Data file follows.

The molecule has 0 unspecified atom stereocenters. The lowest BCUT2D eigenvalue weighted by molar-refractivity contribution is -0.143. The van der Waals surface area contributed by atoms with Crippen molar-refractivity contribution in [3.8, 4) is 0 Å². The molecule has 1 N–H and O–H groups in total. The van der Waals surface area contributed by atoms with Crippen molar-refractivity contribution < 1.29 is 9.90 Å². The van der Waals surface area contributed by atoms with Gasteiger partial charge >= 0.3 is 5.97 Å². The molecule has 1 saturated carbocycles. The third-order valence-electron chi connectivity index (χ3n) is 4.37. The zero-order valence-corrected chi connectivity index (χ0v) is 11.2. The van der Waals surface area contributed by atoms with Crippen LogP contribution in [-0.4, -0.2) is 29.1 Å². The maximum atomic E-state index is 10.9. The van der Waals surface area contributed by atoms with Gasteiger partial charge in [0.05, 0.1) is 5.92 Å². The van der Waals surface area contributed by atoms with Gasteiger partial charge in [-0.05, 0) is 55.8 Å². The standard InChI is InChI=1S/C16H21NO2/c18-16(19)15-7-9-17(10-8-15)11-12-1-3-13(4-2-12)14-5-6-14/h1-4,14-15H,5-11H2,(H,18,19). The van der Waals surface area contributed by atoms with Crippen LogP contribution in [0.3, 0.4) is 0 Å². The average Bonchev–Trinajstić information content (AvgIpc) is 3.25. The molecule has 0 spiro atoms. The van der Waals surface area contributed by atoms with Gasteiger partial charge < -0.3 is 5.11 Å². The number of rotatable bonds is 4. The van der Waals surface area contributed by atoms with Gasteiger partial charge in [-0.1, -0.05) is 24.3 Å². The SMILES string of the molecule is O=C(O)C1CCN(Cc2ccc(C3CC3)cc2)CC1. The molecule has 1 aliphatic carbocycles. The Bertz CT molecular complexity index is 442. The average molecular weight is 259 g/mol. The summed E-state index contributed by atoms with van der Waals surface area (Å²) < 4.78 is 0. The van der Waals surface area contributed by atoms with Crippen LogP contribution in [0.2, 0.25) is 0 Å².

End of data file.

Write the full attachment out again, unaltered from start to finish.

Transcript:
The molecule has 0 unspecified atom stereocenters. The lowest BCUT2D eigenvalue weighted by molar-refractivity contribution is -0.143. The van der Waals surface area contributed by atoms with Crippen molar-refractivity contribution in [3.8, 4) is 0 Å². The molecule has 1 N–H and O–H groups in total. The van der Waals surface area contributed by atoms with Crippen molar-refractivity contribution < 1.29 is 9.90 Å². The van der Waals surface area contributed by atoms with Gasteiger partial charge >= 0.3 is 5.97 Å². The molecule has 1 saturated carbocycles. The third-order valence-electron chi connectivity index (χ3n) is 4.37. The zero-order valence-corrected chi connectivity index (χ0v) is 11.2. The van der Waals surface area contributed by atoms with Crippen LogP contribution in [-0.4, -0.2) is 29.1 Å². The maximum atomic E-state index is 10.9. The van der Waals surface area contributed by atoms with Gasteiger partial charge in [0.05, 0.1) is 5.92 Å². The van der Waals surface area contributed by atoms with Gasteiger partial charge in [-0.05, 0) is 55.8 Å². The standard InChI is InChI=1S/C16H21NO2/c18-16(19)15-7-9-17(10-8-15)11-12-1-3-13(4-2-12)14-5-6-14/h1-4,14-15H,5-11H2,(H,18,19). The van der Waals surface area contributed by atoms with Crippen LogP contribution in [0.3, 0.4) is 0 Å². The average Bonchev–Trinajstić information content (AvgIpc) is 3.25. The molecule has 0 spiro atoms. The van der Waals surface area contributed by atoms with Gasteiger partial charge < -0.3 is 5.11 Å². The number of rotatable bonds is 4. The van der Waals surface area contributed by atoms with Gasteiger partial charge in [-0.1, -0.05) is 24.3 Å². The SMILES string of the molecule is O=C(O)C1CCN(Cc2ccc(C3CC3)cc2)CC1. The molecule has 1 aliphatic carbocycles. The Bertz CT molecular complexity index is 442. The average molecular weight is 259 g/mol. The summed E-state index contributed by atoms with van der Waals surface area (Å²) < 4.78 is 0. The van der Waals surface area contributed by atoms with Crippen LogP contribution in [0.2, 0.25) is 0 Å².